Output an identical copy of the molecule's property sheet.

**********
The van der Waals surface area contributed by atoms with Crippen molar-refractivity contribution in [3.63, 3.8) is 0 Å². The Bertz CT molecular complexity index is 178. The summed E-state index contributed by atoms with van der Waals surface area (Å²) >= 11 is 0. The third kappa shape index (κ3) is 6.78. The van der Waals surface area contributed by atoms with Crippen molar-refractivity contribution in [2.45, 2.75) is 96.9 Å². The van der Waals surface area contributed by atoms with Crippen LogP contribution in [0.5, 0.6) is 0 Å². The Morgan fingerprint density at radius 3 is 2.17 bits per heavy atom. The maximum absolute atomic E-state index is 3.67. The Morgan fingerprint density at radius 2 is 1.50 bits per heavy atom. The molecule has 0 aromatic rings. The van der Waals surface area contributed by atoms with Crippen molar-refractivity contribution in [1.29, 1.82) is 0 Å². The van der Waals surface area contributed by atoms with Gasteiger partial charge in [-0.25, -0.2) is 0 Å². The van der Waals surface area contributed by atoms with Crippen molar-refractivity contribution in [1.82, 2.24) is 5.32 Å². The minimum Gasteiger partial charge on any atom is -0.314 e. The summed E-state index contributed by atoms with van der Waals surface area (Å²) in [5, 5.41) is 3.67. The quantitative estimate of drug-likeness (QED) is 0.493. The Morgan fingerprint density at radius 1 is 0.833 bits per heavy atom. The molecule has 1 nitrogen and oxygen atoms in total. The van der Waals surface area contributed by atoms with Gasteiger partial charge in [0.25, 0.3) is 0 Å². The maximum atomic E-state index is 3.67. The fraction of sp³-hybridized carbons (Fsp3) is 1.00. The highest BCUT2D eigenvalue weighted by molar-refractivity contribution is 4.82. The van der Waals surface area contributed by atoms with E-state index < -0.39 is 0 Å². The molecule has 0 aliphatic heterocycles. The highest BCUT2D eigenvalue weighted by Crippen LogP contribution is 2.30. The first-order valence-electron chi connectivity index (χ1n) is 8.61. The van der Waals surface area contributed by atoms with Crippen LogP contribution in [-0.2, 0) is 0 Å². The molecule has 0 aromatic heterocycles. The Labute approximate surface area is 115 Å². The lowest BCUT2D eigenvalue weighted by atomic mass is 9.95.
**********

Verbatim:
The van der Waals surface area contributed by atoms with Crippen molar-refractivity contribution in [3.63, 3.8) is 0 Å². The Bertz CT molecular complexity index is 178. The summed E-state index contributed by atoms with van der Waals surface area (Å²) >= 11 is 0. The third kappa shape index (κ3) is 6.78. The van der Waals surface area contributed by atoms with Crippen molar-refractivity contribution in [2.45, 2.75) is 96.9 Å². The van der Waals surface area contributed by atoms with Crippen LogP contribution in [0.5, 0.6) is 0 Å². The Morgan fingerprint density at radius 3 is 2.17 bits per heavy atom. The maximum absolute atomic E-state index is 3.67. The Morgan fingerprint density at radius 2 is 1.50 bits per heavy atom. The molecule has 0 aromatic rings. The van der Waals surface area contributed by atoms with Crippen molar-refractivity contribution in [1.29, 1.82) is 0 Å². The van der Waals surface area contributed by atoms with Gasteiger partial charge in [-0.25, -0.2) is 0 Å². The van der Waals surface area contributed by atoms with Crippen molar-refractivity contribution in [1.82, 2.24) is 5.32 Å². The minimum Gasteiger partial charge on any atom is -0.314 e. The summed E-state index contributed by atoms with van der Waals surface area (Å²) in [5, 5.41) is 3.67. The quantitative estimate of drug-likeness (QED) is 0.493. The Morgan fingerprint density at radius 1 is 0.833 bits per heavy atom. The molecule has 1 nitrogen and oxygen atoms in total. The van der Waals surface area contributed by atoms with Gasteiger partial charge in [0.25, 0.3) is 0 Å². The maximum atomic E-state index is 3.67. The fraction of sp³-hybridized carbons (Fsp3) is 1.00. The highest BCUT2D eigenvalue weighted by molar-refractivity contribution is 4.82. The van der Waals surface area contributed by atoms with E-state index < -0.39 is 0 Å². The molecule has 0 aliphatic heterocycles. The highest BCUT2D eigenvalue weighted by Crippen LogP contribution is 2.30. The first-order valence-electron chi connectivity index (χ1n) is 8.61. The van der Waals surface area contributed by atoms with Crippen LogP contribution in [-0.2, 0) is 0 Å². The molecule has 0 aromatic heterocycles. The Labute approximate surface area is 115 Å². The lowest BCUT2D eigenvalue weighted by atomic mass is 9.95.